Jeff Masters, a meteorologist at wunderground.com has blogged about the Atlantic multidecadal mode, with a figure showing the AMM index even [LINK]. Unfortunately he doesn't give his references, although I'm sure he isn't making anything up.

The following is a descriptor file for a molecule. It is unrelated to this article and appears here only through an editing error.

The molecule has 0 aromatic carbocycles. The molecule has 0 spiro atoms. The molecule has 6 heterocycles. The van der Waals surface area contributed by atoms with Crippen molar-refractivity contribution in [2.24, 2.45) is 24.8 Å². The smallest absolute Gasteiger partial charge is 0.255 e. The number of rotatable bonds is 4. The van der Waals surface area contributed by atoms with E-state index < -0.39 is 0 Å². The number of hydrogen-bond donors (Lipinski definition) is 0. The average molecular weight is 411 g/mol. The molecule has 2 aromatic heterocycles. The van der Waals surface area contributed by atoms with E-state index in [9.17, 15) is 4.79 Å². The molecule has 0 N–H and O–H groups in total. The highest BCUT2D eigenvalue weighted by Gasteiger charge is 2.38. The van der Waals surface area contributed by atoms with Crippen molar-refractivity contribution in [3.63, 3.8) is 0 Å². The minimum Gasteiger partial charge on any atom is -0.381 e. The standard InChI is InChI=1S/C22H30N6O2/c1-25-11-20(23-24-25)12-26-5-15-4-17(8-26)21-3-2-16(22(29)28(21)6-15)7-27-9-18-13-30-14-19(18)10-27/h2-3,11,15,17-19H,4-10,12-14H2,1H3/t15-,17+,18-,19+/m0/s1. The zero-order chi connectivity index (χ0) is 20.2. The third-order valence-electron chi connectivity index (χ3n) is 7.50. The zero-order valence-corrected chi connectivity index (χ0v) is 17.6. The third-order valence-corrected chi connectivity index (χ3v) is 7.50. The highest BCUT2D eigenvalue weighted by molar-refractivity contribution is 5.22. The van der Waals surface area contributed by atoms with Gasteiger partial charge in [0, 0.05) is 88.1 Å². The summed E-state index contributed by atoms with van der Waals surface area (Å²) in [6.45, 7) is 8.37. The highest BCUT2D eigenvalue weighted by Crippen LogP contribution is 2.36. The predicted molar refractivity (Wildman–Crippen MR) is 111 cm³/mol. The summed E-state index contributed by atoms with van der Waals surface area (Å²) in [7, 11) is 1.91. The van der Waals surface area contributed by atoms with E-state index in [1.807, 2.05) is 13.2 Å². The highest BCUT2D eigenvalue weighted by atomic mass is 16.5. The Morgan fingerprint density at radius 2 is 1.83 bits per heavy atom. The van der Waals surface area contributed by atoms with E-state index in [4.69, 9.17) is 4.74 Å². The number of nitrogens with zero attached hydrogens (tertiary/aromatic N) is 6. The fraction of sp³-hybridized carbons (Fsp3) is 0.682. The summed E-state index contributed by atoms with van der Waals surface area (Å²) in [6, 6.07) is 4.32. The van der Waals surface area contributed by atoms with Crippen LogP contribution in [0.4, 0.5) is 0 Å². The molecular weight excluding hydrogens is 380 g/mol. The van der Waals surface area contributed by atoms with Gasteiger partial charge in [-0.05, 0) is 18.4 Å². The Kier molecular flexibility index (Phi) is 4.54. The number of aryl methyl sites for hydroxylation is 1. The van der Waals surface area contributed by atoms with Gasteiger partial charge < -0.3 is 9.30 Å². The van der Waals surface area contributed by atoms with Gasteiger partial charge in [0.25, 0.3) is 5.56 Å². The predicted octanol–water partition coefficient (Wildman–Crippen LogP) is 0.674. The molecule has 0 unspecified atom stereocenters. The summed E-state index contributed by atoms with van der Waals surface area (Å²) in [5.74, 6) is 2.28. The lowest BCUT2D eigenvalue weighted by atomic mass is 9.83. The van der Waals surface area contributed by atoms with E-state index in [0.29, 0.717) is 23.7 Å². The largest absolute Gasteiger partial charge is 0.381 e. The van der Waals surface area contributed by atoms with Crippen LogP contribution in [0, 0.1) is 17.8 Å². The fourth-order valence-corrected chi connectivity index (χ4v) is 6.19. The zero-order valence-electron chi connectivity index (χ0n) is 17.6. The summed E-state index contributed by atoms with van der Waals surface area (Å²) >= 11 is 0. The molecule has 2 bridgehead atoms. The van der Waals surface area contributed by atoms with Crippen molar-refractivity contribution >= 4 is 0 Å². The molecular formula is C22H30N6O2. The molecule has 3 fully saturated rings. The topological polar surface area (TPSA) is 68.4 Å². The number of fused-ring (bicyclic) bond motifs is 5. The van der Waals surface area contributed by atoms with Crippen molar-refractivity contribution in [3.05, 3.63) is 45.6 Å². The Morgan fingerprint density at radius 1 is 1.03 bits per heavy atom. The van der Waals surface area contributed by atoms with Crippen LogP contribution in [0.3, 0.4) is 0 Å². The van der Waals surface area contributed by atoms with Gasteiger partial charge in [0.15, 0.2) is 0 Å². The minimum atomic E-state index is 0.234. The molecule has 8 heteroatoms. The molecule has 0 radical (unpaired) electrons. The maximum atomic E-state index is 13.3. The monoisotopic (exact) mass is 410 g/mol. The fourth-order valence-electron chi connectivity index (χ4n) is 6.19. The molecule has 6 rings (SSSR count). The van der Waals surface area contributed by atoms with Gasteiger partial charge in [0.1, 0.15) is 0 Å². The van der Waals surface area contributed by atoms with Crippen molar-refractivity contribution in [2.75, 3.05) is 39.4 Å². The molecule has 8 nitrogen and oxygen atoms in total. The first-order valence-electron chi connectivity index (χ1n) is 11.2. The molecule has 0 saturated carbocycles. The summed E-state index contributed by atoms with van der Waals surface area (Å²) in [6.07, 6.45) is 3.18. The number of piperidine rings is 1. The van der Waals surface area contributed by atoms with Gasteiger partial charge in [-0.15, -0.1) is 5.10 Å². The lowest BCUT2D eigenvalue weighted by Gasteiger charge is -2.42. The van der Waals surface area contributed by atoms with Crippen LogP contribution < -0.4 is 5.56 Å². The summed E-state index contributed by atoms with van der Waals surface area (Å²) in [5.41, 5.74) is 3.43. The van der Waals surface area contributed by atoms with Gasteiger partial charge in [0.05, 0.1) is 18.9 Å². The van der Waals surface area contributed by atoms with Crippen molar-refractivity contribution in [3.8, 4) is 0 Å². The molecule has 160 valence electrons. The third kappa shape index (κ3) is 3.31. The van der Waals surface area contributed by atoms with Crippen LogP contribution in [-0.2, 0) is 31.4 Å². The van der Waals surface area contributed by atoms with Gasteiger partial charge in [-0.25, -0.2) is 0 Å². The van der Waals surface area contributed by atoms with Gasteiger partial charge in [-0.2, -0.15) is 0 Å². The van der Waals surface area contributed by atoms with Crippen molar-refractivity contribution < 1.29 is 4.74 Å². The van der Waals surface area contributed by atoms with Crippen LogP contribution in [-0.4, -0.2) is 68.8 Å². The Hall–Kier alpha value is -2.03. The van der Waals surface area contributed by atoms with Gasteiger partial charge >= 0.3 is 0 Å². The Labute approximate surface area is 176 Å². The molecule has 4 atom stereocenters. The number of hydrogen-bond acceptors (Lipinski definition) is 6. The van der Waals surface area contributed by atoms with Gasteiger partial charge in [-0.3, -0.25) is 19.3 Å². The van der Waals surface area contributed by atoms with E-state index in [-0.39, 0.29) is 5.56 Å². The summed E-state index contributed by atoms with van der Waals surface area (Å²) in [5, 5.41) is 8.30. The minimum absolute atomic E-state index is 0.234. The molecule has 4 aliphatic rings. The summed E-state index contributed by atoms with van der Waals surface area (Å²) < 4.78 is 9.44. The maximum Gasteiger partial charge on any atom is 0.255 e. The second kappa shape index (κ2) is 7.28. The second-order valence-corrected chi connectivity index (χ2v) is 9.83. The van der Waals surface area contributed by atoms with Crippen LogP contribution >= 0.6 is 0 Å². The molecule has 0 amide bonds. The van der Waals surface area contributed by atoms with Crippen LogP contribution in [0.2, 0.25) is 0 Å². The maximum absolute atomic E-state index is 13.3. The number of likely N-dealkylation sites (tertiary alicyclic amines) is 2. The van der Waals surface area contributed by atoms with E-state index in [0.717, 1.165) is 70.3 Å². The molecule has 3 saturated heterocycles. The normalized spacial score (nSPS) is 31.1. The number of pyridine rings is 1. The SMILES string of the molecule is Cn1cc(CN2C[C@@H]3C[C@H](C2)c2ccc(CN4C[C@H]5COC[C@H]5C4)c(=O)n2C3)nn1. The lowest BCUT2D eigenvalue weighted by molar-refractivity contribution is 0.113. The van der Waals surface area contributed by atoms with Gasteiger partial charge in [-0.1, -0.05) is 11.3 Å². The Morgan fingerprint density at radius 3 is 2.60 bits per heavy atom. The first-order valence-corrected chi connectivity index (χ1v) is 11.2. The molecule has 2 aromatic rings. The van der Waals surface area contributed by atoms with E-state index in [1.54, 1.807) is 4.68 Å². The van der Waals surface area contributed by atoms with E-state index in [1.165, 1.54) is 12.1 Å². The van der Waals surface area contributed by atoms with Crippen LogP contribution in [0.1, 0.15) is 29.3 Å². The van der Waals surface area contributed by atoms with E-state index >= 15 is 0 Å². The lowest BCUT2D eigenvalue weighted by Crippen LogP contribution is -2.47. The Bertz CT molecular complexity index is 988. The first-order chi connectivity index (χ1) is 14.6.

The weird thing is that he says, "One of the leading theories is that changes in the ocean's salt content causes a speed up or slow down of the Gulf Stream, due to the fact that density differences between lighter fresh water and heavier salty water drive weaker and stronger ocean currents, respectively. This circulation (called the "thermohaline circulation") is thought to cause the warm phase of the AMO and warmer Atlantic SSTs when it speeds up, and cooler SSTs and a cool AMO phase when it slows down." This doesn't actually make sense to me, and I think Masters just got a little confused about some terms. The gulf stream is a result of western intensification... also known as a western boundary current. It is almost entirely wind driven; basically the trade winds blow the water south and west over the tropical Atlantic and the Coriolis force, conservation of momentum, and the existence of the continent (stopping the water from going further west) all combine to make a very strong, narrow current, which we call the gulf stream. There are similar currents on all the major western boundaries. The thermohaline circulation, as its name tries to imply, is driven by density differences of sea-water that arise from differences in temperature and saltiness. Thus, the two currents are fundamentally different phenomena (wind (dynamics) versus density (thermodynamics) ). My guess is that Masters just shouldn't have said "gulf stream" at all, as the rest of the sentence seems to implicate the THC. Even so, it is a useful post, and a good blog.